|The first excerpt represents the element of Air. It speaks of mental influences and the process of thought, and is drawn from Babbitt by Sinclair Lewis:
tragic affair this year); he played catch with Ted, and with pride taught him
to cast a fly in the pine-shadowed silence of Skowtuit Pond.
At the end he sighed, "Hang it, I'm just beginning to enjoy my vacation. But,
well, I feel a lot better. And it's going to be one great year! Maybe the
Real Estate Board will elect me president, instead of some fuzzy old-fashioned
faker like Chan Mott."
On the way home, whenever he went into the smoking-compartment he felt guilty
at deserting his wife and angry at being expected to feel guilty, but each
time he triumphed, "Oh, this is going to be a great year, a great old year!"
|The second excerpt represents the element of Fire. It speaks of emotional influences and base passions, and is drawn from Euthyphro by Plato:
and whether there may not be justice where there is not piety; for justice
is the more extended notion of which piety is only a part. Do you dissent?
EUTHYPHRO: No, I think that you are quite right.
SOCRATES: Then, if piety is a part of justice, I suppose that we should
enquire what part? If you had pursued the enquiry in the previous cases;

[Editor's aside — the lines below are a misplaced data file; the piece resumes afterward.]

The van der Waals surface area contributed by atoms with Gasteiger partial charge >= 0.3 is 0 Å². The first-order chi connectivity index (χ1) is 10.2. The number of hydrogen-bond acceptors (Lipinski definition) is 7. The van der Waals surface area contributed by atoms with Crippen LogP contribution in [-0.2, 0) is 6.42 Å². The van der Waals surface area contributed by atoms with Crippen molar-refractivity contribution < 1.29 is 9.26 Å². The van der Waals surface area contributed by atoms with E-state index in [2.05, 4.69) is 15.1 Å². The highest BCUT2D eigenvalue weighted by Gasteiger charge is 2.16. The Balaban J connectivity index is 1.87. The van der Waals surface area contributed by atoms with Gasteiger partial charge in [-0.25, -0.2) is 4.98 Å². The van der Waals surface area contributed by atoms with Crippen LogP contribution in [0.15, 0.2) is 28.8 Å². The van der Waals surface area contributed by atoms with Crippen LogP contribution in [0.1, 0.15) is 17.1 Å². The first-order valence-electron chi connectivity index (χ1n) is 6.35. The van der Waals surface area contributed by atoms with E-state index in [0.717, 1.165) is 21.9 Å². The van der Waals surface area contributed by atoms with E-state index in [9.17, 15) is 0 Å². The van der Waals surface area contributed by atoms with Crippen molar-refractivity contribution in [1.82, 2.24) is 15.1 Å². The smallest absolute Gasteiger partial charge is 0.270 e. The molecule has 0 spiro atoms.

for instance, if you had asked me what is an even number, and what part of
number the even is, I should have had no difficulty in replying, a number
which represents a figure having two equal sides. Do you not agree?
EUTHYPHRO: Yes, I quite agree.
SOCRATES: In like manner, I want you to tell me what part of justice is
piety or holiness, that I may be able to tell Meletus not to do me
|The third excerpt represents the element of Water. It speaks of pure spiritual influences and feelings of love, and is drawn from The Jungle Tales of Tarzan by Edgar Rice Burroughs:
of the moon. Already Numa had eaten out a great
semicircular piece. At that rate Goro would be entirely gone
before Kudu came again. The apes trembled at the thought
of perpetual darkness by night. They could not sleep.
Restlessly they moved here and there among the branches
of trees, watching Numa of the skies at his deadly feast,
and listening for the coming of Taug with Tarzan.
Goro was nearly gone when the apes heard the sounds of
the approach through the trees of the two they awaited,
and presently Tarzan, followed by Taug, swung into
a nearby tree.
The Jungle Tales of Tarzan
|The fourth excerpt represents the element of Earth. It speaks of physical influences and the impact of the unseen on the visible world, and is drawn from Christ in Flanders by Honore de Balzac:
the hull creaked, it seemed ready to go to pieces. Fearful shrieks
went up, followed by an awful silence.
There was a strange difference between the behavior of the folk in the
bows and that of the rich or great people at the other end of the
boat. The young mother clasped her infant tightly to her breast every
time that a great wave threatened to engulf the fragile vessel; but
she clung to the hope that the stranger's words had set in her heart.
Each time that the eyes turned to his face she drew fresh faith at the
sight, the strong faith of a helpless woman, a mother's faith. She
lived by that divine promise, the loving words from his lips; the
simple creature waited trustingly for them to be fulfilled, and